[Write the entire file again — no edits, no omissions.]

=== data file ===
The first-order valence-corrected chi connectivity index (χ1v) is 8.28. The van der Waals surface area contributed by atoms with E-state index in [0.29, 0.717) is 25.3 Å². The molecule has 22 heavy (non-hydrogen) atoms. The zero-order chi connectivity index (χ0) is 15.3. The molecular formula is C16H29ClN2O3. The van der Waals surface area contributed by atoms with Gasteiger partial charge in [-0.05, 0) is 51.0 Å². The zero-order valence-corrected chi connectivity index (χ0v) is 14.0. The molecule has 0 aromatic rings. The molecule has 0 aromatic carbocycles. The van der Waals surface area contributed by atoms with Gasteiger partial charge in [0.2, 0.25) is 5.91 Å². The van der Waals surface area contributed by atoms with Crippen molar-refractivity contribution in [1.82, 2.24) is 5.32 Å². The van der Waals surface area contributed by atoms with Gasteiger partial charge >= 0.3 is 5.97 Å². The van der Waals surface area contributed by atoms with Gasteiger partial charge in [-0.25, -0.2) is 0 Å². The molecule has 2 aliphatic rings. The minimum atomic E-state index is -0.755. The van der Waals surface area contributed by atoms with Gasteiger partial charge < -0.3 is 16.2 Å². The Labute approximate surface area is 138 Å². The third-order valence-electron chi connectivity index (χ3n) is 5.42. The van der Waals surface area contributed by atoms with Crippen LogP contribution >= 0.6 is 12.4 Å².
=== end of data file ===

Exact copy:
The first-order valence-corrected chi connectivity index (χ1v) is 8.28. The van der Waals surface area contributed by atoms with E-state index in [0.29, 0.717) is 25.3 Å². The molecule has 22 heavy (non-hydrogen) atoms. The zero-order chi connectivity index (χ0) is 15.3. The molecular formula is C16H29ClN2O3. The van der Waals surface area contributed by atoms with Gasteiger partial charge in [-0.05, 0) is 51.0 Å². The zero-order valence-corrected chi connectivity index (χ0v) is 14.0. The molecule has 0 aromatic rings. The molecule has 0 aromatic carbocycles. The van der Waals surface area contributed by atoms with Gasteiger partial charge in [0.2, 0.25) is 5.91 Å². The van der Waals surface area contributed by atoms with Crippen molar-refractivity contribution in [1.82, 2.24) is 5.32 Å². The van der Waals surface area contributed by atoms with Gasteiger partial charge >= 0.3 is 5.97 Å². The van der Waals surface area contributed by atoms with Gasteiger partial charge in [-0.25, -0.2) is 0 Å². The molecule has 2 aliphatic rings. The minimum atomic E-state index is -0.755. The van der Waals surface area contributed by atoms with Gasteiger partial charge < -0.3 is 16.2 Å². The Labute approximate surface area is 138 Å². The third-order valence-electron chi connectivity index (χ3n) is 5.42. The van der Waals surface area contributed by atoms with Crippen LogP contribution >= 0.6 is 12.4 Å².